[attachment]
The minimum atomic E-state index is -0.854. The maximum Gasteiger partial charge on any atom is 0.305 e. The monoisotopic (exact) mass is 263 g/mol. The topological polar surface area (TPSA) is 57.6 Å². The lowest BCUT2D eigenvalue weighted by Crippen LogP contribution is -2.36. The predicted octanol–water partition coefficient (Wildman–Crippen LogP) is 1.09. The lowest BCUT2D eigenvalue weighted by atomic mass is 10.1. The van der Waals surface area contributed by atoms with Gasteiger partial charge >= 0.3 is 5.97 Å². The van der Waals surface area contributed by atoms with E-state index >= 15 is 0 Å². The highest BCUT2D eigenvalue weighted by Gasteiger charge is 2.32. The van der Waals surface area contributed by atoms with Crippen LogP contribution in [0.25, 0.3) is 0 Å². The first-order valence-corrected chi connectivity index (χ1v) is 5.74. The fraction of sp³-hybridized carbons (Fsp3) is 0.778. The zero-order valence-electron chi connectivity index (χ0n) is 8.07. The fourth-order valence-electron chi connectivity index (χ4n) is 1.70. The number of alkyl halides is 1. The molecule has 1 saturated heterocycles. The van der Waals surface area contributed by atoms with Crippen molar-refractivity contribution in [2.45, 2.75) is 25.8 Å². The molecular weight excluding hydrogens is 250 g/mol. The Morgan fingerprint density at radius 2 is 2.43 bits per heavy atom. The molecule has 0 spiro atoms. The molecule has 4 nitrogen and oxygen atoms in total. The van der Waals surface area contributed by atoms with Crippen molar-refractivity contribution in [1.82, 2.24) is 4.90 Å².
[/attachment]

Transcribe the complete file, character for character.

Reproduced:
The minimum atomic E-state index is -0.854. The maximum Gasteiger partial charge on any atom is 0.305 e. The monoisotopic (exact) mass is 263 g/mol. The topological polar surface area (TPSA) is 57.6 Å². The lowest BCUT2D eigenvalue weighted by Crippen LogP contribution is -2.36. The predicted octanol–water partition coefficient (Wildman–Crippen LogP) is 1.09. The lowest BCUT2D eigenvalue weighted by atomic mass is 10.1. The van der Waals surface area contributed by atoms with Gasteiger partial charge >= 0.3 is 5.97 Å². The van der Waals surface area contributed by atoms with E-state index >= 15 is 0 Å². The highest BCUT2D eigenvalue weighted by Gasteiger charge is 2.32. The van der Waals surface area contributed by atoms with Crippen LogP contribution in [0.25, 0.3) is 0 Å². The first-order valence-corrected chi connectivity index (χ1v) is 5.74. The fraction of sp³-hybridized carbons (Fsp3) is 0.778. The zero-order valence-electron chi connectivity index (χ0n) is 8.07. The fourth-order valence-electron chi connectivity index (χ4n) is 1.70. The number of alkyl halides is 1. The molecule has 1 saturated heterocycles. The van der Waals surface area contributed by atoms with Crippen molar-refractivity contribution in [2.45, 2.75) is 25.8 Å². The molecular weight excluding hydrogens is 250 g/mol. The Morgan fingerprint density at radius 2 is 2.43 bits per heavy atom. The molecule has 0 spiro atoms. The molecule has 4 nitrogen and oxygen atoms in total. The van der Waals surface area contributed by atoms with Crippen molar-refractivity contribution in [1.82, 2.24) is 4.90 Å².